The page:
From high costs, to heavy traffic, to lagging safety regulations, cars have become a 'quality-of-life problem in many cities,' writes guest blogger Greg Michener.
Victor R. Caivano/AP/File
Rio de Janeiro, Brazil
• A version of this post ran on the author's blog, observingbrazil.com. The views expressed are the author's own.
My wife Carolina and I so far managed to avoid buying a car here in Brazil. It’s not that we have a strong aversion to owning a car; it would be great to have a little ride for weekend jaunts, but it’s just impractical. Happily, the cost-benefit does not (yet) make sense.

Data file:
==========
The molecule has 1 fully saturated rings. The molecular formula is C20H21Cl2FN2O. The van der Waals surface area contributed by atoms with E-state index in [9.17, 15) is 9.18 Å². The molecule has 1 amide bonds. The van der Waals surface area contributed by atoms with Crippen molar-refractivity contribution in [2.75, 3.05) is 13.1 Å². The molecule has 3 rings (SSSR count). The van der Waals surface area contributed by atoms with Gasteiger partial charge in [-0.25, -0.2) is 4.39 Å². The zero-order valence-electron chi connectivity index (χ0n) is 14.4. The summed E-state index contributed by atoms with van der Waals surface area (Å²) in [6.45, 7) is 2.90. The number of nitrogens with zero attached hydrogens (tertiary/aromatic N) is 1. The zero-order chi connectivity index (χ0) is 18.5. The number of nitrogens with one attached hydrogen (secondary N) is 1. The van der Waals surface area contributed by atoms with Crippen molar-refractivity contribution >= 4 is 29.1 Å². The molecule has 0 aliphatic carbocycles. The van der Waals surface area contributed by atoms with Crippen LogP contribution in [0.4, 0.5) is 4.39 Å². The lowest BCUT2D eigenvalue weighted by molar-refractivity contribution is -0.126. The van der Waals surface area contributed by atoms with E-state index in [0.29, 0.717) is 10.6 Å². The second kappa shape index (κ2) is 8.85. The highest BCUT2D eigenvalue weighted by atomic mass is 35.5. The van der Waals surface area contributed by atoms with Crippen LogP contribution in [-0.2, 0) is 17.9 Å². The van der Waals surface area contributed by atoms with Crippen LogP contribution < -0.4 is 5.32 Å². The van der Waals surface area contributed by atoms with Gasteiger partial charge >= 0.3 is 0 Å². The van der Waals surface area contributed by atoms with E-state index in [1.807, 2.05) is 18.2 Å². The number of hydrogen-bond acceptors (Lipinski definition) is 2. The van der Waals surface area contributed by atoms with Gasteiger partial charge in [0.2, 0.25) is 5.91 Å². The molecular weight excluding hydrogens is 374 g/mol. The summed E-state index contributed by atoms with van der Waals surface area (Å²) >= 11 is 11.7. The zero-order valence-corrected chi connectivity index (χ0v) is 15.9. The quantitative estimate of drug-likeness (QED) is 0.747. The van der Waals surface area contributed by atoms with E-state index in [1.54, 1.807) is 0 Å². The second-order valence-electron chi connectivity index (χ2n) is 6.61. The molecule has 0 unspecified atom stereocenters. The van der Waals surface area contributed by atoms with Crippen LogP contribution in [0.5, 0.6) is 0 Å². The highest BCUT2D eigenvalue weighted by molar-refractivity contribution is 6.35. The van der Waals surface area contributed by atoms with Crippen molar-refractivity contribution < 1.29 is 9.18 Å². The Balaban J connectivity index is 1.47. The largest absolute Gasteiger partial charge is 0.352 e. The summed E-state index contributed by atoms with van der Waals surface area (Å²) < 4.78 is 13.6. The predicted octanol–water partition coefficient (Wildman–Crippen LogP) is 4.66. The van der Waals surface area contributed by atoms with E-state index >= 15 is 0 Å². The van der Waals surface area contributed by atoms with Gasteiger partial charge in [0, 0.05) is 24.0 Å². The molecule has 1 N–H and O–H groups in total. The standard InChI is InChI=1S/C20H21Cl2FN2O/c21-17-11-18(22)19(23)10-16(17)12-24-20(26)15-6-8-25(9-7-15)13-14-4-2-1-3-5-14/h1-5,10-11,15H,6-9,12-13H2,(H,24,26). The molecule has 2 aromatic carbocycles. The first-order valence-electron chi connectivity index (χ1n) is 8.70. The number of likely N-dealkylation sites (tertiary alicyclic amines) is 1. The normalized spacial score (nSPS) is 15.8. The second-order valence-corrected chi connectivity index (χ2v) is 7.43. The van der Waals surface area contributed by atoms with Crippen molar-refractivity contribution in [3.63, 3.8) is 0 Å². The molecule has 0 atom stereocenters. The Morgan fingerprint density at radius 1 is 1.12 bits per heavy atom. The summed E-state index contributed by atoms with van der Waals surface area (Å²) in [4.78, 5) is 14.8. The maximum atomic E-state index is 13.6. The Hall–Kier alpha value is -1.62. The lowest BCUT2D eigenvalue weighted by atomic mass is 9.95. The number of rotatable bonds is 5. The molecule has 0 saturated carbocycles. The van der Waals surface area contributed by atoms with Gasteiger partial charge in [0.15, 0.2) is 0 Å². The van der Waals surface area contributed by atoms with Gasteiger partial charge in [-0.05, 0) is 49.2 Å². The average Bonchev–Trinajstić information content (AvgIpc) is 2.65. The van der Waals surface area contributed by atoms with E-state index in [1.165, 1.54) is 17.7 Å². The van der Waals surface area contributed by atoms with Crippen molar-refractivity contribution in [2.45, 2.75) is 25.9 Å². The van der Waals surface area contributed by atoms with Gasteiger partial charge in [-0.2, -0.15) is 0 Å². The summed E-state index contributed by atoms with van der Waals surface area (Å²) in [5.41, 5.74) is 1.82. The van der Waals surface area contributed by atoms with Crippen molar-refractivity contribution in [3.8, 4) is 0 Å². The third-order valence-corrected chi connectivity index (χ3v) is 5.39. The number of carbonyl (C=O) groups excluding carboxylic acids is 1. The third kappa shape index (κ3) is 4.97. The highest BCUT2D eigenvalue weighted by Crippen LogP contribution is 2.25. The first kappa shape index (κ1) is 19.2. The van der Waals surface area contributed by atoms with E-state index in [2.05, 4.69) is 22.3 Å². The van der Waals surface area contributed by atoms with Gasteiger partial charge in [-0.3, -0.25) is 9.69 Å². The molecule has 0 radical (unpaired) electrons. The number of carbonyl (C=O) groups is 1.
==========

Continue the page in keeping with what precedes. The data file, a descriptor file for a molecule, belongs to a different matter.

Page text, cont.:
I walk back and forth to work in 15-20 minutes, and do my grocery shopping within a six block radius. If we’re doing a long-haul trip, we fly. If we’re doing a weekend-scenic trip, we rent or go with friends. To get around town or back and forth from the airport and bus terminals, I spend about $150 dollars on taxis per month. If I were paying maintenance, depreciation (on cars that cost from a third to a half more than they do in other countries because of taxes and import tariffs), insurance, gas, and parking costs for a car, I calculate that I would be paying about five times what I now spend on transport. Cars are necessary at times, i.e. when you have small children (safety seats), or need to get out of town to some nearby remote location, but we’d all be better off using them less. Especially in Brazil.
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